of the bowl they share. Instead, they sprint to guzzle water out of
the faucet. Then she bought PetRefresh, and the cats were suddenly
drinking from their bowl. "The reaction from my friends ranged from,
'Oh, please," to, 'Where can I get some?' " says Ms. Loveless.

Kathy Dawson, a 40-year-old law clerk from Everett, Wash., became a
convert after she offered PetRefresh to her hamster, Chester. The
rodent hadn't drunk much water before. Now, she says, "I have never
seen a hamster drink as much as he does."

Mr. Fels, 49, stumbled across his first pet-water source three years
ago at the Carbon River on the flanks of Mt. Rainier in Washington
state. There, Jason drank deeply for the first time Mr. Fels could
remember. Mr. Fels filled several bottles to take home to nearby

Soon after, a friend named Gene Pittman took some of Jason's new water
to his aged Chihuahua, Dixie. "I came back and told him, 'My 14-year-
old acts like he's 8," " recalls Mr. Pittman.

Quitting his computer consulting job, Mr. Fels went into business. He
set up a small water-purification tank in a rented warehouse and drove
a flatbed truck to the mountains to pump river water into a 300-gallon
plastic container. He made 1,440 cold calls to veterinarians, pet
shops and other potential pet-water retailers. There were few takers.
His wife expressed misgivings over his business scheme. "I thought,
'Who is this man I married?' " recalls Mrs. Fels, a 42-year-old
technical writer.

A bottled water being marketed for dogs, cats and other pets.
Available flavors include beef and fish.

Undaunted, Mr. Fels began diversifying his product, introducing some
flavored variations. "I was filleting a fish one day and an eyeball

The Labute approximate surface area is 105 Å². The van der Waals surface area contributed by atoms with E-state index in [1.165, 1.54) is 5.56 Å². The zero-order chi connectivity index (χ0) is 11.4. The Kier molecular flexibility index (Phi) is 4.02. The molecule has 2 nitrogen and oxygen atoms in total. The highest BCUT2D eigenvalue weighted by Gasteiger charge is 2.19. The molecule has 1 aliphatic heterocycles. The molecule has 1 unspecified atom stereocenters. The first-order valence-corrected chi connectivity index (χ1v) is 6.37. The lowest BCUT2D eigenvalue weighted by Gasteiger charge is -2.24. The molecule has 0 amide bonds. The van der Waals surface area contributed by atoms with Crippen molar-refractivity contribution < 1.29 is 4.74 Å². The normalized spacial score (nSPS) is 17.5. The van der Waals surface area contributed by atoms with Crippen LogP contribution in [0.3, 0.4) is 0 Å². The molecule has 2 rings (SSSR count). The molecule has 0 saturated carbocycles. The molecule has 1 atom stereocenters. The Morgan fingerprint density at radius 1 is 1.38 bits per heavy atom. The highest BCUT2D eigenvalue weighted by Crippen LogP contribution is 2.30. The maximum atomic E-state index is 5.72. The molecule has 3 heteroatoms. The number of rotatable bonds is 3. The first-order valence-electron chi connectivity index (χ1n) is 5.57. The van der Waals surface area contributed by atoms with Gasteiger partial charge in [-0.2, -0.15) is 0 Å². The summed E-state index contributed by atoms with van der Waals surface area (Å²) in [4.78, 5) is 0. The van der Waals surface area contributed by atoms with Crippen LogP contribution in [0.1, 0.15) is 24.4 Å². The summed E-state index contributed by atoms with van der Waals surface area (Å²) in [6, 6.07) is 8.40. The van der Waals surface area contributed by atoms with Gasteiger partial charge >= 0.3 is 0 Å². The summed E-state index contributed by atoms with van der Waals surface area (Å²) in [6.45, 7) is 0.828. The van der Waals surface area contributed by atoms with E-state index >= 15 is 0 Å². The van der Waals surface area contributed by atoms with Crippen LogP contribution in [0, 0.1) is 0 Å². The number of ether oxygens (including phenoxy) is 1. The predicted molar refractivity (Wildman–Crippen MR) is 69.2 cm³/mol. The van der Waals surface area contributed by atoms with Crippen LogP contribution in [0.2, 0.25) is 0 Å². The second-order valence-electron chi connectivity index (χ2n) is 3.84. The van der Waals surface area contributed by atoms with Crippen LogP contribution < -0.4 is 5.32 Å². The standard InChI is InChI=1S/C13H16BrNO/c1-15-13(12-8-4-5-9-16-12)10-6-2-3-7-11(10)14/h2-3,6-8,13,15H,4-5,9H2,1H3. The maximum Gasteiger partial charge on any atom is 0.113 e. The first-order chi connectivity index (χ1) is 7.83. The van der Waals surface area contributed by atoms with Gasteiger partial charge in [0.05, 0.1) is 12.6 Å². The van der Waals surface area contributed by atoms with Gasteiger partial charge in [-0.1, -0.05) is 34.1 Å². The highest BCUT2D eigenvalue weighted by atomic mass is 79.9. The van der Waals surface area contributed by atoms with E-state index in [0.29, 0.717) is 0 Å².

popped out," Mr. Fels recalls. "Jason gobbled it up and I said, 'Fish
Flavor." "

His breakthrough came at the Cat Fanciers' Show, a breeder's event
outside Seattle in early 2003, where cat owners mobbed his booth. They
bought up his stock of 64 bottles and an additional 200 his wife had
to rush in. The Felses began advertising on the Internet, and sending
mailings directly to licensed-pet owners. They say they went from
filling about 1,300 bottles a month to more than 50,000 a month by the
middle of last year.

With Washington state law limiting how much water Mr. Fels could take
from the river, the couple decided to relocate to a state with higher
limits. They thought they had found a promising source in Cottage
Grove, Ore., a quaint town in a mountain valley. Jason nixed the move.
"I just loved the town," recalls Mrs. Fels. "But Jason didn't like the
water. I said, 'Please, please drink." But he wouldn't."

They then looked to the water-rich hills of North Carolina, which they
had once visited. They turned Jason loose in a plot they found on the
Piedmont Plateau. He eagerly drank from five creeks and springs that
percolate out of the wooded ground, so they bought the 40-acre plot.
"If Jason doesn't like it, we can't even consider it," Mr. Fels says.

After suspending production for a few weeks to move, the Felses
resumed operations. They recently introduced a new pet-water flavor,
"Parsley-Chlorophyll," and hope to launch a new product called
EquiFresh, a vitamin and mineral additive for horses' water buckets.

The couple says their water is safe for people, even though they label
their product as "not for human consumption." Mr. Fels says the
labeling is necessary to avoid strict regulations related to human
health. In a recent sampling, unflavored PetRefresh served by Mrs.
Fels in a chilled bottle tasted just like mountain spring water.

Write to Jim Carlton at jim.carlton@wsj.com

Copyright 2005 Dow Jones & Company, Inc.